Apart from body and sensor, cameras can and do differ across a variety of features. The two cameras under consideration are similar with respect to both having an electronic viewfinder. However, the one in the Z5 offers a substantially higher resolution than the one in the E-M10 II (3690k vs 2360k dots). The following table reports on some other key feature differences and similarities of the Nikon Z5, the Olympus E-M10 II, and comparable cameras.
|2.||Olympus E-M10 II||2360||n||3.0||1040||tilting||Y||1/4000s||8.0||Y||Y|
|5.||Nikon Z7 II||3690||Y||3.2||2100||tilting||Y||1/8000s||10.0||n||Y|
|6.||Nikon Z6 II||3690||Y||3.2||2100||tilting||Y||1/8000s||14.0||n||Y|
|9.||Olympus E-M10 III||2360||n||3.0||1040||tilting||Y||1/4000s||8.6||Y||Y|
|16.||Sony A9 II||3686||n||3.0||1440||tilting||Y||1/8000s||10.0||n||Y|
|17.||Sony A7R IV||5760||n||3.0||1440||tilting||Y||1/8000s||10.0||n||Y|
One difference between the cameras concerns the presence of an on-board flash. The E-M10 II has one, while the Z5 does not. While the built-in flash of the E-M10 II is not very powerful, it can at times be useful as a fill-in light.
The reported shutter speed information refers to the use of the mechanical shutter. Yet, some cameras only have an electronic shutter, while others have an electronic shutter in addition to a mechanical one. In fact, both cameras under consideration feature an electronic shutter, which makes completely silent shooting possible. However, this mode is less suitable for photographing moving objects (risk of rolling shutter) or shooting under artificial light sources (risk of flickering).
The Nikon Z5 and the Olympus E-M10 II both have an intervalometer built-in. This enables the photographer to capture time lapse sequences, such as flower blooming, a sunset or moon rise, without purchasing an external camera trigger and related software.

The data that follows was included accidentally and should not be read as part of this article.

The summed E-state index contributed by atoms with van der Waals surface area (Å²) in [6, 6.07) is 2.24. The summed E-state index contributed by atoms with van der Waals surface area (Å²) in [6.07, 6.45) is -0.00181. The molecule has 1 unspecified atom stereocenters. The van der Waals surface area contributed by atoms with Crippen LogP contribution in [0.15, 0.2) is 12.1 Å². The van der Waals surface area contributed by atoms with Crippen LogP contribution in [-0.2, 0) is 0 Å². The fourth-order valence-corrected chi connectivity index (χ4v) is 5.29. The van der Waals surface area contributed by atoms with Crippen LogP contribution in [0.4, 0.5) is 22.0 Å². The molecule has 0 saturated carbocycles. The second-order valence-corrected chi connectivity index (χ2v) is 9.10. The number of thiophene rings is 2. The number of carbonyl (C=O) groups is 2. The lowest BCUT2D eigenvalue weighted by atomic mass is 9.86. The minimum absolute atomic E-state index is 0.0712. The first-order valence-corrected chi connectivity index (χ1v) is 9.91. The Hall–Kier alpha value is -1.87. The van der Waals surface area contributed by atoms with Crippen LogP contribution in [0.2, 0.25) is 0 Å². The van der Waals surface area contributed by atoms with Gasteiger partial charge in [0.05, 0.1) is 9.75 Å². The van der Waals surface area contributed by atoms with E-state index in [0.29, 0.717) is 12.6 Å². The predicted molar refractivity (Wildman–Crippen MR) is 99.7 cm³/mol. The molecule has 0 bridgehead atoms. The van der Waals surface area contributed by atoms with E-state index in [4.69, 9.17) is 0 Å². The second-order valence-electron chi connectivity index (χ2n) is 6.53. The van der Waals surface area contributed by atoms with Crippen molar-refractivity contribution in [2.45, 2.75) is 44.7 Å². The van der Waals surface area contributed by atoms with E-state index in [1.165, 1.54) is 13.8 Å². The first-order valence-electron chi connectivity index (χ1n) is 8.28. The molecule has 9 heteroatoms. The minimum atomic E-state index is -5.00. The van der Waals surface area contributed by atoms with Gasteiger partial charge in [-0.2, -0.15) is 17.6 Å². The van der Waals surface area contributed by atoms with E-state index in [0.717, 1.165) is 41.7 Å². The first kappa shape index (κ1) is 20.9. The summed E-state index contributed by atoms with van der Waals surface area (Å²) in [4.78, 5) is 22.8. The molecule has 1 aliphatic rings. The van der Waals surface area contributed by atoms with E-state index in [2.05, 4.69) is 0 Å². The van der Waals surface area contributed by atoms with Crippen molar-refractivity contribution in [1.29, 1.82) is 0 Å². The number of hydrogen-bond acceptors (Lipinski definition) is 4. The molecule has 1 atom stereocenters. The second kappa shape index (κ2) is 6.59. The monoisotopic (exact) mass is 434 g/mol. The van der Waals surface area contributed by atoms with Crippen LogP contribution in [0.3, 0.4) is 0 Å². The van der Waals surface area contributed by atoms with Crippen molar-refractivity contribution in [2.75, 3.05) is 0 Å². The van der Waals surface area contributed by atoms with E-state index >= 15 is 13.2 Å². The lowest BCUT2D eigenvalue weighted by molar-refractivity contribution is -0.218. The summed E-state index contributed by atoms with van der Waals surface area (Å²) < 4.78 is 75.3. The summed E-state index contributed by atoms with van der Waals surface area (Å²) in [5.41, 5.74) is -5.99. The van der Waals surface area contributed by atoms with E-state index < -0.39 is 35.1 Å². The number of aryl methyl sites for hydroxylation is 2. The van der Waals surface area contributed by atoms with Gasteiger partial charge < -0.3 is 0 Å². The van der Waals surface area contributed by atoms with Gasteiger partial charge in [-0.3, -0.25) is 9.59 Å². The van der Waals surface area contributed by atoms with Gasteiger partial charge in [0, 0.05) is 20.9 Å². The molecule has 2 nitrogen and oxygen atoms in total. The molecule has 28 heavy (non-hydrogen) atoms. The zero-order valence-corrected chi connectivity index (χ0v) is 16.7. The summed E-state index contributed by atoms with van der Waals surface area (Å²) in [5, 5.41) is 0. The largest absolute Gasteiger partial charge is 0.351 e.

Concerning the storage of imaging data, both the Z5 and the E-M10 II write their files to SDXC cards. The Z5 features dual card slots, which can be very useful in case a memory card fails. In contrast, the E-M10 II only has one slot. The Z5 supports UHS-II cards (on both slots), while the E-M10 II can use UHS-I cards.
For some imaging applications, the extent to which a camera can communicate with its environment can be an important aspect in the camera decision process. The table below provides an overview of the connectivity of the Nikon Z5 and Olympus OM-D E-M10 Mark II and, in particular, the interfaces the cameras (and selected comparators) provide for accessory control and data transfer.
| WiFi |
| NFC |
|2.||Olympus E-M10 II||Y||stereo||mono||-||-||micro||2.0||Y||-||-|
|5.||Nikon Z7 II||Y||stereo||mono||Y||Y||micro||3.2||Y||-||Y|
|6.||Nikon Z6 II||Y||stereo||mono||Y||Y||micro||3.2||Y||-||Y|
|9.||Olympus E-M10 III||Y||stereo||mono||-||-||micro||2.0||Y||-||-|
|16.||Sony A9 II||Y||stereo||mono||Y||Y||micro||3.1||Y||Y||Y|
|17.||Sony A7R IV||Y||stereo||mono||Y||Y||micro||3.1||Y||Y||Y|
It is notable that the Z5 has a microphone port, which is missing on the E-M10 II. Such an external microphone input can help to substantially improve the quality of audio recordings when a good external microphone is used.
The Z5 is a recent model that features in the current product line-up of Nikon. In contrast, the E-M10 II has been discontinued (but can be found pre-owned on eBay). As a replacement in the same line of cameras, the E-M10 II was succeeded by the Olympus E-M10 III. Further information on the two cameras (e.g. user guides, manuals), as well as related accessories, can be found on the official Nikon and Olympus websites.
So how do things add up? Is the Nikon Z5 better than the Olympus E-M10 II or vice versa? The listing below highlights the relative strengths of the two models.
Reasons to prefer the Nikon Z5:
- More detail: Offers more megapixels (24.2 vs 15.9MP) with a 26% higher linear resolution.
- Better moiré control: Has an anti-alias filter to avoid artificial patterns to appear in images.
- Better image quality: Features a larger and more technologically advanced imaging sensor.
- Richer colors: The sensor size advantage translates into images with better, more accurate colors.
- More dynamic range: Larger sensor captures a wider spectrum of light and dark details.
- Better low-light sensitivity: Larger sensor produces good images even in poorly lit environments.
- Better video: Provides higher definition movie capture (4K/30p vs 1080/60p).
- Better live-view autofocus: Features on-sensor phase-detection for more confident autofocus.